from Blair Fix

We’ve finally reached the end of 2020, a year that many people are happy to forget. In the history books, 2020 will be known for little besides the Covid pandemic. Fortunately, the end of this disaster is in sight. With multiple vaccines starting to roll out, it looks like 2021 will be a better year.

Speaking of vaccines, I’ve been racking my brain to find things to be thankful for this holiday season. It’s not easy. My wife, daughter and I are in lockdown in Toronto. The rest of our extended families are in lockdown in Alberta and BC. So no family Christmas this year. I suspect it’s the same for many people. Fortunately, the Covid vaccine provides some light at the end of the tunnel. This is something to celebrate. But more than that, we should celebrate the whole enterprise that made the vaccine possible — science.

In the grand scheme of our species, it was not long ago that we believed infectious diseases were caused by ‘bad air’. The idea that germs cause disease became widely accepted only in the late 19th century, thanks largely to the work of Louis Pasteur. Vaccines are a similarly recent invention.

Our knowledge of infectious diseases is certainly something to celebrate. But as a political economist, I can’t help note how vaccination is stubbornly related to social inequalities. Vaccines are the ultimate public good — a life-saving device that is the product of our collective scientific effort. Predictably, though, this public good is not shared equally. In the last mile, vaccines are paywalled by private companies. So while in principle vaccines could be free for every human, in practice they are not. The result is that vaccination rates grow with income. The richer the country, the higher the vaccination rate. Here’s the relation in 1988. Read more…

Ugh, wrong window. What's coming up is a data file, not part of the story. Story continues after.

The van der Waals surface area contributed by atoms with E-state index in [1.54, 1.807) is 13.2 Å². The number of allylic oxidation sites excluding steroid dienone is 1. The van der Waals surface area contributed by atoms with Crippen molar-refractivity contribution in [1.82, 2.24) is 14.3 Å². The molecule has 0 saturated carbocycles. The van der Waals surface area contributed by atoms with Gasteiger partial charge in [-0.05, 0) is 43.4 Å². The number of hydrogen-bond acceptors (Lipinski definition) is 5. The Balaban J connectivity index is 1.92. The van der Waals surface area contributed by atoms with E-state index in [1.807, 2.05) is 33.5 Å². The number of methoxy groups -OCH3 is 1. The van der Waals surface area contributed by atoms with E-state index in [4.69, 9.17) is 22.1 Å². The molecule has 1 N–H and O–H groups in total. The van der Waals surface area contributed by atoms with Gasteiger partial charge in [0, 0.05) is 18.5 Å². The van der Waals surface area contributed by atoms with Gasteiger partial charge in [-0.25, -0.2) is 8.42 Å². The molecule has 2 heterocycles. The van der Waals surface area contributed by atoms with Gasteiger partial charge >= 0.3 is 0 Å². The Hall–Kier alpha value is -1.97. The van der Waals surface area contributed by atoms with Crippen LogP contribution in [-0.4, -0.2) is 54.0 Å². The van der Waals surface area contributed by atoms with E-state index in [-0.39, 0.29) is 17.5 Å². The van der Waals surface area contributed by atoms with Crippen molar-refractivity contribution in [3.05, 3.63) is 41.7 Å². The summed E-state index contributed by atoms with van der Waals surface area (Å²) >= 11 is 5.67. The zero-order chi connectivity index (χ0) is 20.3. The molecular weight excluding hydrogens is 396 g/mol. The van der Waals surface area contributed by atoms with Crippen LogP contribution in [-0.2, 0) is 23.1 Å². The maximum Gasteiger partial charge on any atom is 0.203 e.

As we exhaust our oil, it will get cheaper but less affordable

December 4, 2020 7 comments

from Blair Fix

It was a bet heard around the world. Okay, that’s an exaggeration. It was a bet heard mostly by academics and sustainability buffs. But still, it was a bet … and it was important.

The year was 1980. The players were biologist Paul Ehrlich and business professor Julian Simon. The two had conflicting ideas about where humanity was headed. Ehrlich, the author of the 1968 book The Population Bomb, thought humanity was headed for a Malthusian catastrophe. Simon thought the opposite. Humanity, he argued, was itself The Ultimate Resource. Because humanity’s genius knew no bounds, Simon proclaimed that we could think our way out any problem.

The debate between Ehrlich and Simon was fundamentally about resource scarcity. What’s interesting, though, is that their actual wager wasn’t about any physical measure of resource reserves. Their wager was about prices.

Simon challenged Ehrlich to bet on the price of raw materials. Pick any ‘non-government controlled’ resource, Simon said, and he’d bet that the price would decrease over time. Ehrlich chose five metals — copper, chromium, nickel, tin, and tungsten. If their inflation-adjusted prices went down by 1990, Ehrlich would lose. If metal prices went up, Ehrlich would win.

Ehrlich lost.

Actually, Ehrlich lost the bet the moment he entered it. Ehrlich’s was concerned with the physical exhaustion of resources. Had he bet Simon on any physical measure of resource reserves, Ehrlich would have won. (The Earth isn’t making more metal, so we’ve been exhausting our supply since day one.) Instead, Ehrlich fell for a bait and switch. He allowed Simon to frame scarcity in terms of prices. It was a fateful mistake.

The switch from physical scarcity to prices is one of economists’ favorite tricks for dispelling concerns about sustainability. In this post, I’ll show you how to avoid getting hoodwinked. The key is to realize that resources can get cheaper at the same time that they get less affordable. And when it comes to the price of oil, I think this is exactly what’s in store.

Hotelling’s ‘rule’

Read more…